Jim’s studies have guided a great deal of interpersonal and instructional communication research. His research also took the path of inquiry into small group communication, organizational communication, cultural and cross-cultural communication, and mediated communication. Jim recognized early in his career that interpersonal communication provides the foundation for much of people’s communication effectiveness. As with any journey, each step of understanding precedes another step. Each broader level of communication activity can be better understood by studying the levels below it.
Throughout his career, Jim followed this hallmark of the reductionist method: understanding is best gained by incremental and, probably, evolutionary methods. His reductionist approach might be illustrated most dramatically by contemplating that his starting point was broad-based Aristotelian rhetoric (focusing on the speaker sending messages to the masses) and that his more recent work focused on activity at the neurobiological level (involving ganglia, axons, dendrites, synapses, and the like). That is what reductionists do; they “reduce” the world to smaller pieces to get a “bigger” understanding. No one did this better than Jim McCroskey.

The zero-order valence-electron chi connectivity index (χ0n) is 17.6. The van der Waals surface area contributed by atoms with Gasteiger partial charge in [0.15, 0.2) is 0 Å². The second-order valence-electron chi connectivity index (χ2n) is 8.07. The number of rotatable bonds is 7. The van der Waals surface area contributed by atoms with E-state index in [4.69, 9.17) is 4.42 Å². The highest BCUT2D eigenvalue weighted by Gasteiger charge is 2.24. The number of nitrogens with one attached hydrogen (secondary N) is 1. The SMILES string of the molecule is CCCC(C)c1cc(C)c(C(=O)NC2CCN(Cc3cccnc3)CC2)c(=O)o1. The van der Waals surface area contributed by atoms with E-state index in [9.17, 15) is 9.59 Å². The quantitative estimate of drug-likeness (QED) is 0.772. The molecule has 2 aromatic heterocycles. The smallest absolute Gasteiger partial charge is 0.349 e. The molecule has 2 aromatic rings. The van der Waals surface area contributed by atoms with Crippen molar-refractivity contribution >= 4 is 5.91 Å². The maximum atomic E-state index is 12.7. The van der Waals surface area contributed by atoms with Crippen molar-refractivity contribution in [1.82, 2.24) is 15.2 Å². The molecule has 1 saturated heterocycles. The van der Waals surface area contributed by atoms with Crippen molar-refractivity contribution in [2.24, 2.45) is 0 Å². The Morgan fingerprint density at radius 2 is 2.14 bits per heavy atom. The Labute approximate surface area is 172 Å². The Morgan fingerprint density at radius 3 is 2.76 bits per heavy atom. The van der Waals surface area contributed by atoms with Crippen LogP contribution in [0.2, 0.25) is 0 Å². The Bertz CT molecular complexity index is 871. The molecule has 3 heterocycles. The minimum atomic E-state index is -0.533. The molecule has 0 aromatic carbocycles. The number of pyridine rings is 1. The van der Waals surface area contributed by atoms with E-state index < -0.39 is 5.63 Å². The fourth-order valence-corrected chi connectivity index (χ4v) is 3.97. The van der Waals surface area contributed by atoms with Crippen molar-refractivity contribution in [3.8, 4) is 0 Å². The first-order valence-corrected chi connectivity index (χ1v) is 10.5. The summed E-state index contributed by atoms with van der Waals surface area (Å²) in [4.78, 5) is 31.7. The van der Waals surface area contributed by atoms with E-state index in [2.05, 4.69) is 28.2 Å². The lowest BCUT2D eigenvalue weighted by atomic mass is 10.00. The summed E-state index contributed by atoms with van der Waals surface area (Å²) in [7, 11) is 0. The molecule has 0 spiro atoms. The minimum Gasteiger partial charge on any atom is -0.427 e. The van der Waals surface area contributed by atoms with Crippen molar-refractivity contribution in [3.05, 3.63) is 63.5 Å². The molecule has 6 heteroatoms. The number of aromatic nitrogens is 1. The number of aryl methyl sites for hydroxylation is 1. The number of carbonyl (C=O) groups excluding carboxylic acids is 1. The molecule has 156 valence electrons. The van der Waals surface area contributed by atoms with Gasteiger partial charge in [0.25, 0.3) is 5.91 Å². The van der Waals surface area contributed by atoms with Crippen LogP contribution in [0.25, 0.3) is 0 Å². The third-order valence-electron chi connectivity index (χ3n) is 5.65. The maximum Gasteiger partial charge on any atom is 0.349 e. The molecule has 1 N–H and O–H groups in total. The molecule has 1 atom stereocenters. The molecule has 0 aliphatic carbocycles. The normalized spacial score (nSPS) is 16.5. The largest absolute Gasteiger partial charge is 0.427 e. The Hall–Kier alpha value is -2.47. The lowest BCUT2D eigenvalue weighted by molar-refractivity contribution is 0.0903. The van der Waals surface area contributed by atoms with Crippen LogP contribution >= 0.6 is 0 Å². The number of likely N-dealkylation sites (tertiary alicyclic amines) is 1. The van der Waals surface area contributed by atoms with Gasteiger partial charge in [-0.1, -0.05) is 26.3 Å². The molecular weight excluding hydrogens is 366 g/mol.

Jim travelled with many passengers. He helped numerous students earn doctoral, master’s, and undergraduate degrees. Many of these students have risen to the highest of professorial ranks, and their research and publication activity provides a formidablecorpus of knowledge. Jim served as an editor and on the editorial boards of numerous journals. Perhaps most remarkable, however, is that he bridged the gap to other disciplines. His work is highly influential in communication, education, philosophy, psychology, and sociology.
James C. McCroskey’s lifetime journey was inspired by his own mentor, Robert T. Oliver. Jim decided early in his career that he would strive to be the most published author in communication, just as Oliver was at that time. While his research productivity in meeting that goal is truly inspiring, the quality of his writings and his many salient ideas will, for many of us, chart the course of our discipline. Thanks to Jim, we have a better map for part of the communication landscape. Jim’s legacy, however, cautions us to be vigilant in always seeking a more hopeful and parsimonious path in each of our own journeys. As we commemorate his lifelong journey, his pioneering efforts, and his encouragement to always do more, always do better, we offer the rest of Stevenson’s fitting remark (El Dorado, 1881): "Little do ye know your own blessedness; for to travel hopefully is a better thing than to arrive, and the true success is to labour."